Heart diseases are the biggest killer of Indian women
May 28 is recognised worldwide as the International Day of Action for Women's Health. The day is meant to draw attention to issues surrounding the reproductive and sexual health of women. But we will use this opportunity to talk about the health of Indian women in a broader sense.
To do this, we will look at the diseases Indian women die from, the ones government interventions in public health should be most focused on. The most recent data available on the causes of death is in a report for the year 2014, the Report on medical certification of cause of death from the Indian government. This is based on data that has been collected from the forms doctors fill up after a patient dies.
The report has data on the causes of death for 3,99,535 women in 2014. There were deaths registered for which no cause-of-death data was available but despite that this report should still give us a good idea of the 'disease burden' faced by women in India.
To understand how this disease burden changes as women grow older, let's divide the women who died into five age groups: 0-14, 15-34, 35-54, 55-69 and those over 70.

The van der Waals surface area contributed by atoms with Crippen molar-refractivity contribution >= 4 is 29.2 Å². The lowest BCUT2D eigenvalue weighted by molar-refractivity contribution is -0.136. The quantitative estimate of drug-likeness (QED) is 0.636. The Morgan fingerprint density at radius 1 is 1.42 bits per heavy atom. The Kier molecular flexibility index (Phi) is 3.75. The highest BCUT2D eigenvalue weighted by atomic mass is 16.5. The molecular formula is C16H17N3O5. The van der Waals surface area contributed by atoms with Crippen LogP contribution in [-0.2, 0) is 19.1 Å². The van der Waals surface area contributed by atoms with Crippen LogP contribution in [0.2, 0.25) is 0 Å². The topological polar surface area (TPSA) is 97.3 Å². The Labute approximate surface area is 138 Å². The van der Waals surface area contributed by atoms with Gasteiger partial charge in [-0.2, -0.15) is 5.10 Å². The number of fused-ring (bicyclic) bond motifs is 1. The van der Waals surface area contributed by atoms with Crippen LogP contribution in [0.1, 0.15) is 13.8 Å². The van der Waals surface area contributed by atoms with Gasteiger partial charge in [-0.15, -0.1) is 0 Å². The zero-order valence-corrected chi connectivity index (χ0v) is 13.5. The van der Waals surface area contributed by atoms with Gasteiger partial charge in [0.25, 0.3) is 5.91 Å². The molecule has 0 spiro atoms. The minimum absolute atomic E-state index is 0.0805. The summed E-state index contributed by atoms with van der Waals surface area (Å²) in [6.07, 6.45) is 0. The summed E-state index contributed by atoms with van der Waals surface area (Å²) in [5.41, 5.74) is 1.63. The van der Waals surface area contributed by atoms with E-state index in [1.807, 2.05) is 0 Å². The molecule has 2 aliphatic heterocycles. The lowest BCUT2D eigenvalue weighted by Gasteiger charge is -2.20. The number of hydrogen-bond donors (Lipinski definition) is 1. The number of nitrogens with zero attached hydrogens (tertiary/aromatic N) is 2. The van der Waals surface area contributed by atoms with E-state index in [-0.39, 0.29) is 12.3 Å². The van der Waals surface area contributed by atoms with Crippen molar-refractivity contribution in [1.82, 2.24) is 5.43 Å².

Girls aged 0-14
This is an age at which girls are at their most vulnerable. 52% of the deaths in this age group were caused by perinatal conditions. These are conditions that emerge before, during and immediately after birth and include fetal malnutrition and birth trauma.
Women aged 15-34
For this age group, it isn't diseases that are the major killer but external factors such as injuries, poisonings, assaults, accidents and drownings. They together accounted for one in five deaths for women aged 15-34.
Women aged 35-54
Understandably, heart diseases and other diseases of the circulatory system are the main cause of deaths for this age group. 30% of women aged 35-54 died from such diseases, with diseases relating to 'pulmonary circulation' (increased blood flow to the lungs) responsible for 14%.
Women aged 55-69
Heart and other circulatory system diseases become an even bigger threat as women grow older, with 41%, or two out of every five deaths down to such diseases. Diseases related to pulmonary circulation caused 16% with ischaemic heart diseases causing 13%. Ischaemic heart diseases, also known as coronary artery diseases, are diseases where blood flow is blocked by fatty deposits along the artery walls resulting in heart attacks or heart failure.
Women over 70
Diseases of the circulatory system continue to be a major factor, being responsible for 45% of deaths. Of this 19% are related to ischaemic heart diseases and 16% to issues with pulmonary circulation.
Going by these charts, we see that heart diseases are the biggest factor in women's health as they grow older, even more than infectious or respiratory diseases. Government interventions in public health would do well to keep that in mind.